If scientists can, in principle, predict what you will do next, do you still have free will? Are you still morally responsible for what you do? Leslie Allan's essay takes a new look at these age-old questions and comes up with a surprising answer. Do you agree with his conclusions? Tell us what you think.
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Thanks for your comments, Marvin. Regarding the term "counterfactual", it is used to delineate a particular kind of conditional statement. Counterfactual conditionals are of the form:
If it had been the case that A, then B.
where A (the antecedent) is false.
So, it would be a mistake to relabel the type "counterfactual conditional" to "false conditional" because many counterfactual conditionals are in fact true. Here is an example:
If it had been the case that John had married June, John would be a spouse.
Behind the "philo-techno-speak", counterfactual conditionals, as a form of subjunctive conditional, are well known to grammarians.
I relate the ordinary uses of "could have done otherwise" to counterfactual conditionals towards the end of Sec. 7.2 of my essay. Even that "one special case, where we somehow reset time and return to a prior point where we are internally reset and all external reality is reset", does not upset my analysis, even though turning the clock back "never can happen in reality".
Using my ordinary language analysis, it's not the case that bringing in Laplace's demon, for example, "breaks the process". There is no magic or sleight of hand with my analysis. Unlike the hard determinists' bait and switch, where they swap in a different meaning of "free will" to the one we ordinarily use in common parlance and the law courts. I trust this helps a bit.49w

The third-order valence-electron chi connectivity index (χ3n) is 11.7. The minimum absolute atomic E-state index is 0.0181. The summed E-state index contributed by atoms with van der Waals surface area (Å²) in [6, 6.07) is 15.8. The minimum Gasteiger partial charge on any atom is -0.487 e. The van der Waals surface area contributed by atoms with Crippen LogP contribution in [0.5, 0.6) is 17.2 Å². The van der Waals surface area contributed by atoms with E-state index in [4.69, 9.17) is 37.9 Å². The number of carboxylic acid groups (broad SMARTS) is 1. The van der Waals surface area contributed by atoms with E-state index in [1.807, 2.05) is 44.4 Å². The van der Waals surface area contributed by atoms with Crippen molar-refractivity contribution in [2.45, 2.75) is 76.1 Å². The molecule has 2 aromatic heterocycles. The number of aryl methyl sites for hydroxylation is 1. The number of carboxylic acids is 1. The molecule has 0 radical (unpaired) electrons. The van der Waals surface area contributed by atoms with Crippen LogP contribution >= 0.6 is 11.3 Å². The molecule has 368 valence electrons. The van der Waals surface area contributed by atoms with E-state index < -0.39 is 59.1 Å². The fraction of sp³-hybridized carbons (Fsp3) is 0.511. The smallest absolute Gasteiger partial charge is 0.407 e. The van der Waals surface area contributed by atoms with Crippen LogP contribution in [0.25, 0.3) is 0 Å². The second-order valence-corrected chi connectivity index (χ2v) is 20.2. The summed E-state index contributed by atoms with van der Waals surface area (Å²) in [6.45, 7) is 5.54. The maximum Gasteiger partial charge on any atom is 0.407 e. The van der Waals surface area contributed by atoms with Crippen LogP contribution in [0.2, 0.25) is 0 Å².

Ah! The "If it had been the case that John had married June, John would be a spouse" example is very helpful! The statement remains true (if a then b), even though the condition in John's case is false (John never did marry, so he was never a spouse).
And you did an excellent job explaining the ordinary usage of the term "free will". There are many studies, like those reported by Dr Eddy Nahmias, that back up your assessment, like http://www.sciencedirect.com/science/article/pii/S0010027714001462 .49w
Thanks Marvin. I've reviewed earlier Nahmias studies and ones done by other researchers. I hadn't read this one. If you find a public domain copy, please let me know. I'm very interested to read it.
Here is a discussion by Nahmias of his recent paper emphasizing the view I advance in my own paper: that commoners don't have the metaphysical baggage that incompatibilists say they have and that incompatibilists bring in their own metaphysical presuppositions. I argue for this by analyzing the way people actually talk about free will and by philosophical analysis. Nahmias et als paper seems to back this up with psychological research. > http://www.theneuroethicsblog.com/2015/02/obamas-brain-and-free-will.html48w
- rationalrealm.com - Psychological Research on Free Will Intuitions: A Critical Review by Leslie Allan Thanks again for pointing me to a very interesting and useful study.Hi Marvin. I've now written a review of the Nahmias et al 2014 study you kindly pointed me to and included a review of three other key studies on folk intuitions of free will. You can find my review at45w
- Thanks for the heads up. I'm looking forward to reading your post. You do a great job.45w